Having apparently rediscovered their lost rockin' 'Mojo' with 'Some Girls', 'Emotional Rescue' was seen as several steps back for the 'World's Greatest Rock & Roll Band'. Funnily enough, I don't now think that the 'Black & Blue' album, the studio predecessor of 'Some Girls', was all that bad, although at the time of its release - 1976 - I did think otherwise, as Punk was starting to make the Stones look irrelevant. 'Emotional Rescue' is hardly as vital as 'Some Girls', and does sound like the band retreating into a musical comfort zone; there's a pot-pourri of styles, ranging from some so-so rockers, such as 'Where The Boys Go' and 'She's So Cold', a reasonable attempt at gut bucket Blues in 'Down In The Hole', and the token Keef tune, 'All About You', but the material is overall a bit undercooked and uninispired. This newly remastered version doesn't really add anything to that impression. That being said, I actually like Mick Jagger's occasional excursions into falsetto vocal territory, and the title track is one of his better efforts in this vein. The playing is pretty good, too, but they'd do far, far better with their next album, 'Tattoo You', which despite apparently being largely cobbled together from outtake recordings and unused material from as far back as the Mick Taylor days (he left in 1974, and 'Tattoo You' didn't surface until 1981), was a far more pertinent, focussed, direct and energised record than the misfiring 'Emotional Rescue' album.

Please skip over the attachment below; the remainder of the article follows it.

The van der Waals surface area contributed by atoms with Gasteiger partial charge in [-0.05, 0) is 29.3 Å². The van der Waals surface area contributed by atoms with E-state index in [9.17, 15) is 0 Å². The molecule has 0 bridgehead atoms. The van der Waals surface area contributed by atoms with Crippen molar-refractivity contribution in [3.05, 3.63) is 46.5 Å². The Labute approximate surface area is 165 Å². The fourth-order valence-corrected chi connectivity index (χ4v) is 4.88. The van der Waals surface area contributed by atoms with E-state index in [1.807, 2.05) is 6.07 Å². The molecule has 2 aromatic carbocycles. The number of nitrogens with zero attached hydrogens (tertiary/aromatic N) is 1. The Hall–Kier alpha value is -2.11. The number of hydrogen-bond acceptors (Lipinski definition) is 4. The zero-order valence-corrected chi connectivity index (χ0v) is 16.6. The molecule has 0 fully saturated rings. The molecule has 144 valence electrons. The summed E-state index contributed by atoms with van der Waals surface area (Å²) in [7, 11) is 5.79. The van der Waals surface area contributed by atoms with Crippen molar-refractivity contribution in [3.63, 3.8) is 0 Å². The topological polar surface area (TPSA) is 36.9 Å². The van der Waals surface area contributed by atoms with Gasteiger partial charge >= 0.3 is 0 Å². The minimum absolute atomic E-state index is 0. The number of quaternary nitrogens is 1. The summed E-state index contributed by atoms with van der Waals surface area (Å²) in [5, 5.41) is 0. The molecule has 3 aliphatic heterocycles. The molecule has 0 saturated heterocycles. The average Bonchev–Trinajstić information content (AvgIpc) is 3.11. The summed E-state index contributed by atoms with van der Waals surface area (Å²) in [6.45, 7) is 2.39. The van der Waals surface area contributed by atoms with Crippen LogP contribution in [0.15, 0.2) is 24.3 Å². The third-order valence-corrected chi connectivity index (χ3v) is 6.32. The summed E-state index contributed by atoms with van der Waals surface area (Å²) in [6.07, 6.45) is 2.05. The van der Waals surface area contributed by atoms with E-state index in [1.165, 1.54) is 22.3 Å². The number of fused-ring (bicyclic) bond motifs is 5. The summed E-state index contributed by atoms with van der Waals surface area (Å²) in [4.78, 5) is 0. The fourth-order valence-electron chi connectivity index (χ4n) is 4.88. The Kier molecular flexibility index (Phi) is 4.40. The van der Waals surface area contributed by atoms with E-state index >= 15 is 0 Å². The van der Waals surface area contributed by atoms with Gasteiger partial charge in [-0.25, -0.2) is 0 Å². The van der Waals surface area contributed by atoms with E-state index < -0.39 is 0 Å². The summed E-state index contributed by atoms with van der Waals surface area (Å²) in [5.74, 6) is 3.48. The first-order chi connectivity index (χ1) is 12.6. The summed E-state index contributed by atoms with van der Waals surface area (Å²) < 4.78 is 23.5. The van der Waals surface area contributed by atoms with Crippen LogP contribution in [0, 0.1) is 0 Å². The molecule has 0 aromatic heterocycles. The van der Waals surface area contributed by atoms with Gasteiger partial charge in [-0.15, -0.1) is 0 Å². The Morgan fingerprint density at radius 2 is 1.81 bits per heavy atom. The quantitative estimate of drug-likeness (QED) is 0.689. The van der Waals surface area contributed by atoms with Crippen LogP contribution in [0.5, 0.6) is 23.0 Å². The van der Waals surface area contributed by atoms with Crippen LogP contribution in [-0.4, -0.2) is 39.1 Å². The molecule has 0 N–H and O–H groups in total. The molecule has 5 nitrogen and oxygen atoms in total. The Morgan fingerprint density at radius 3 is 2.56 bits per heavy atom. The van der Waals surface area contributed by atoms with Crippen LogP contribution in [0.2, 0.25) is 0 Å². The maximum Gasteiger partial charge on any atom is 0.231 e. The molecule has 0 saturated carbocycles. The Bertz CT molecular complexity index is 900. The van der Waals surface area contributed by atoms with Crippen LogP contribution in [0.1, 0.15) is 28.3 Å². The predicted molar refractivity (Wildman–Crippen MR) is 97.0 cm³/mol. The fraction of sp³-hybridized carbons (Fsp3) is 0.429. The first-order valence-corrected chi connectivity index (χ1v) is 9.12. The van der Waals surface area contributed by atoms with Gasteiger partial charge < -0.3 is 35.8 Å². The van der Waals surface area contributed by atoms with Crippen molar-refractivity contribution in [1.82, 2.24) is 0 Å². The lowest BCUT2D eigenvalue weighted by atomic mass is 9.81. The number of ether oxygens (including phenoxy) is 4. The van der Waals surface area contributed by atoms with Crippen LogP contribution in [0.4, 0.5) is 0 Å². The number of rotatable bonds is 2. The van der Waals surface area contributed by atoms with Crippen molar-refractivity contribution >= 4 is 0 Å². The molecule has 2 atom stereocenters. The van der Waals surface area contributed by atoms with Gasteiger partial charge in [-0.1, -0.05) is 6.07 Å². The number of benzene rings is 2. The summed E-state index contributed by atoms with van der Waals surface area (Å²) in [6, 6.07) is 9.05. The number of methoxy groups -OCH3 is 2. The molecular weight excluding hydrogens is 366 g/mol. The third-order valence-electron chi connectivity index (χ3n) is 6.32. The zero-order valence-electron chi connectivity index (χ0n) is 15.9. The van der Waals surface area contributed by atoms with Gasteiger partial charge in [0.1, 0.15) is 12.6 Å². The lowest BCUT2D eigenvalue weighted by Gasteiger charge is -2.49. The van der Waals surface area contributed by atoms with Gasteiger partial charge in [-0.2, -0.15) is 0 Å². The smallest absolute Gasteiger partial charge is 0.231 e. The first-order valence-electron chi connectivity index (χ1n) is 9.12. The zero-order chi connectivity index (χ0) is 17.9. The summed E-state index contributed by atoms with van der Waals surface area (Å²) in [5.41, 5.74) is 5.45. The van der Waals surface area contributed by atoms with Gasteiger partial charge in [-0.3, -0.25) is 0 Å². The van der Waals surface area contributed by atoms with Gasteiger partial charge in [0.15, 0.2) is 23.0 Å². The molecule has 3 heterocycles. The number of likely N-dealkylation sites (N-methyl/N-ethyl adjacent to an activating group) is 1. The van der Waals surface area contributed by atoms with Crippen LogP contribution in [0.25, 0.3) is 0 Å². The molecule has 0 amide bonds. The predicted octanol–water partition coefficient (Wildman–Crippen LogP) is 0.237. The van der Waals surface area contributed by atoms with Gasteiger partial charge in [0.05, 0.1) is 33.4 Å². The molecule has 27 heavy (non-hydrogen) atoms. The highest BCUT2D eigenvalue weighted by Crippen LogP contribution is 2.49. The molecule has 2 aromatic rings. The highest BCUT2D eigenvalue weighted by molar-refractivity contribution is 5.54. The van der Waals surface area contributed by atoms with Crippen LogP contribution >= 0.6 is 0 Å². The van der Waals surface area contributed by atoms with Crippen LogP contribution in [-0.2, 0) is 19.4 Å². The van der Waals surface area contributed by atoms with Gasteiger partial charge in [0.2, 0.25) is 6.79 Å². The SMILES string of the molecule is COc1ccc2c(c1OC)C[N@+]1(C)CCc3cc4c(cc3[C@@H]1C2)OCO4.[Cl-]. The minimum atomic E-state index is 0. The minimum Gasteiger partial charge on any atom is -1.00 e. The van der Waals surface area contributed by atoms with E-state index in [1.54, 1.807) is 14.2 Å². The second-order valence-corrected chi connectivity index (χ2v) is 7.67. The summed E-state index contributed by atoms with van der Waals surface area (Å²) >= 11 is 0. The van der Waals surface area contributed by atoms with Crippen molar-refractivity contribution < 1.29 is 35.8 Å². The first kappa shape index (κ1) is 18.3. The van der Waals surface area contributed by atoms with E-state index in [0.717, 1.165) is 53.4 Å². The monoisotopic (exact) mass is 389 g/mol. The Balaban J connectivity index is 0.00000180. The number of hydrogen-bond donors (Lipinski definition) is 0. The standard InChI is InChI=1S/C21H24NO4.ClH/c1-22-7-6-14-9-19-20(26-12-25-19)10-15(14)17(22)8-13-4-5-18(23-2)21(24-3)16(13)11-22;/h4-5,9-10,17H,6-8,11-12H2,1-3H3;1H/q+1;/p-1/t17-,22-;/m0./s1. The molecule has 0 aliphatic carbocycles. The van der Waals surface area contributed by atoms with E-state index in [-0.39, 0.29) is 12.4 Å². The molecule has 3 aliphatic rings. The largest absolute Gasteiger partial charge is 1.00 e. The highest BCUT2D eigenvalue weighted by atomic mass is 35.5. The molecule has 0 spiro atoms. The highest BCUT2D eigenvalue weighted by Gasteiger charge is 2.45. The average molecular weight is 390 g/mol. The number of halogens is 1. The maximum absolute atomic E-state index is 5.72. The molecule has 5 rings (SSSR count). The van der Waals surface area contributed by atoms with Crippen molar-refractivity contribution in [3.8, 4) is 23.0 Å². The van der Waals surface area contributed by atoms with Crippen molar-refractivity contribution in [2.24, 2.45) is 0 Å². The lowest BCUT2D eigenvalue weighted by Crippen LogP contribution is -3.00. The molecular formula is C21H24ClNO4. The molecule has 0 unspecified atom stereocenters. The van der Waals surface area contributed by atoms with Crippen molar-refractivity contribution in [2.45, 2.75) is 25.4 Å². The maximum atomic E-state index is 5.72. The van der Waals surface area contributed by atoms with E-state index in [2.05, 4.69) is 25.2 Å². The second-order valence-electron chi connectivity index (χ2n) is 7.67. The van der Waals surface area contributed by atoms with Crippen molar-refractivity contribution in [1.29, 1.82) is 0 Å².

6 of 8 people found the following review helpful
on 26 September 2005
Well I must say this album has aged really well. From its rather undeserved reputation as the poor younger brother of 'Some Girls' (1978) which was such a sublime return to form to now what I consider to be only marginally inferior to that album and a good deal better than every Stones album since. This album still showed the boys in full swagger, with creditable experiments into disco and much more besides, including a couple of classic Stones rockers. I use classic somewhat sparingly as they have produced coiuntless rockers since, some of which are OK, some better than that. But here on 'Let Me Go' and 'She's So Cold' they sound great and if they care about what they are singing about. Unlike say 'Rock And A Hard Place' (1989) or any rocker from Tattoo You save the single 'Start Me Up' when the rockers on Side 1 sounded nothing less than filler. But enough of the negative! Back to this album.
The first track 'Dance' sounded dispensable at the time and is still hardly classic stuff. But it does create the mood for the album. Even the second number 'Summer Romance' which I always though was pretty weak sounds pretty good 26 years later. The reggae number 'Send It To Me' is perfectly creditable, and better than 'Hey Negrita' of similar vein from 1976.
Then we have 'Let Me Go' which is just great and should be played Loud. 'Indian Girl' is a good ballad in the style of 'Wild Horses' (1971). Mick J knows how to sing ballads like this!